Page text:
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  5. An x-ray Fresnel diffractive radiography platform was designed for use at the National Ignition Facility. It will enable measurements of micron-scale changes in the density gradients across an interface between isochorically heated warm dense matter materials, the evolution of which is driven primarily through thermal conductivity and mutual diffusion. We use 4.75 keV Ti K-shell x-ray emission to heat a 1000 μm diameter plastic cylinder, with a central 30 μm diameter channel filled with liquid D2, up to 8 eV. This leads to a cylindrical implosion of the liquid D2 column, compressing it to ∼2.3 g/cm3. After pressure equilibration, the location of the D2/plastic interface remains steady for several nanoseconds, which enables us to track density gradient changes across the material interface with high precision. For radiography, we use Cu He-α x rays at 8.3 keV. Using a slit aperture of only 1 μm width increases the spatial coherence of the source, giving rise to significant diffraction features in the radiography signal, in addition to the refraction enhancement, which further increases its sensitivity to density scale length changes at the D2/plastic interface.

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  6. Twisted stalks are morphologically unique bacterial extracellular organo-metallic structures containing Fe(III) oxyhydroxides that are produced by microaerophilic Fe(II)-oxidizers belonging to the Betaproteobacteria and Zetaproteobacteria. Understanding the underlying genetic and physiological mechanisms of stalk formation is of great interest based on their potential as novel biogenic nanomaterials and their relevance as putative biomarkers for microbial Fe(II) oxidation on ancient Earth. Despite the recognition of these special biominerals for over 150 years, the genetic foundation for the stalk phenotype has remained unresolved. Here we present a candidate gene cluster for the biosynthesis and secretion of the stalk organic matrix that we identified with a trait-based analyses of a pan-genome comprising 16 Zetaproteobacteria isolate genomes. The “ s talk f ormation in Z etaproteobacteria” (sfz) cluster comprises six genes ( sfz1-sfz6 ), of which sfz1 and sfz2 were predicted with functions in exopolysaccharide synthesis, regulation, and export, sfz4 and sfz6 with functions in cell wall synthesis manipulation and carbohydrate hydrolysis, and sfz3 and sfz5 with unknown functions. The stalk-forming Betaproteobacteria Ferriphaselus R-1 and OYT-1, as well as dread-forming Zetaproteobacteria Mariprofundus aestuarium CP-5 and Mariprofundus ferrinatatus CP-8 contain distant sfz gene homologs, whereas stalk-less Zetaproteobacteria and Betaproteobacteria lack the entire gene cluster. Our pan-genome analysis further revealed a significant enrichment of clusters of orthologous groups (COGs) across all Zetaproteobacteria isolate genomes that are associated with the regulation of a switch between sessile and motile growth controlled by the intracellular signaling molecule c-di-GMP. Potential interactions between stalk-former unique transcription factor genes, sfz genes, and c-di-GMP point toward a c-di-GMP regulated surface attachment function of stalks during sessile growth.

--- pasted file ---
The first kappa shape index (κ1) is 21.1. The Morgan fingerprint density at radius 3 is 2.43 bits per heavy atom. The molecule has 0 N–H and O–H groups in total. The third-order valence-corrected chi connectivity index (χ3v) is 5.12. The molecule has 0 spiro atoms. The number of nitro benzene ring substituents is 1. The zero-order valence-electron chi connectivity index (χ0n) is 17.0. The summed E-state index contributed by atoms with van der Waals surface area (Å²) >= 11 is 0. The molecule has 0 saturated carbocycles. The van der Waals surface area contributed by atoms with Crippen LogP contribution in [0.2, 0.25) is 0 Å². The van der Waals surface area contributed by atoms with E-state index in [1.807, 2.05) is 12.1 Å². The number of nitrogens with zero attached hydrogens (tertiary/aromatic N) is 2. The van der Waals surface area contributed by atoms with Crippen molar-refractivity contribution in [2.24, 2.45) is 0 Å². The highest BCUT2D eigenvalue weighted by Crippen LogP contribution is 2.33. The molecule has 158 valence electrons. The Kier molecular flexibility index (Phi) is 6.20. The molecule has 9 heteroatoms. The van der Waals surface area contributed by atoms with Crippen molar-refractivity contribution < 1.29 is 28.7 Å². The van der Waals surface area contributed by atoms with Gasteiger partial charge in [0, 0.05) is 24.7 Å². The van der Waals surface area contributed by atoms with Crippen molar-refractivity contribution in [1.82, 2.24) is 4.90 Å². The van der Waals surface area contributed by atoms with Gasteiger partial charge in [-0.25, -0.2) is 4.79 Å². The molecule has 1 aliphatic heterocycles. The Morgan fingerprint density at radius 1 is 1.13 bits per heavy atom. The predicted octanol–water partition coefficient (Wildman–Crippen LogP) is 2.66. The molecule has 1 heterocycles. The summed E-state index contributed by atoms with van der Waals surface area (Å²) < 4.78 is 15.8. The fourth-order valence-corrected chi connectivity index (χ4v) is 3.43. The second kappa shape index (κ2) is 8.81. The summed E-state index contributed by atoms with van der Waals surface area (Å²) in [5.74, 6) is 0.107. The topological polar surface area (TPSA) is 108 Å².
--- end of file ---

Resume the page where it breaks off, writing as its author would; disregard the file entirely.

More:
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  7. Abstract

    Mating signals of insects do not only attract their intended receivers but also eavesdropping parasites and/or predators. As a result, an arms race between the host or prey and the eavesdropper ensues, propelling their co‐evolution and potentially contributing to their diversification. Here, we investigate the species interaction of the flyOrmia lineifronsthat usesNeoconocephaluskatydids as hosts for its lethal larvae. We surveyed the host use ofOlineifronsover a 2‐year period in Kentucky and determined which species were used as hosts, the parasitism rate of each katydid host, and how many generations per year the fly displays. Four of the six surveyedNeoconocephalusspecies were parasitized and killed (Neoconocephalus triops,Neoconocephalus velox,Neoconocephalus robustus,Neoconocephalus nebrascensis) byO. lineifrons. Three of these katydid species were previously not known to be hosts ofO. lineifrons. Two of the six species were not parasitized in either year (Neoconocephalus bivocatus,Neoconocephalus retusus) even thoughO. lineifronswas active when they called. The parasitism rate of each host peaked between 38% and 100% across years. The fly had three distinct generations per year, and each generation used different katydid species as hosts. We discuss the importance of the synchronization of the three fly generations with their hosts as well as potential counteradaptations of the hosts. These semi‐independent arms races could provide valuable insights in the diversification of the hosts and their parasitoid.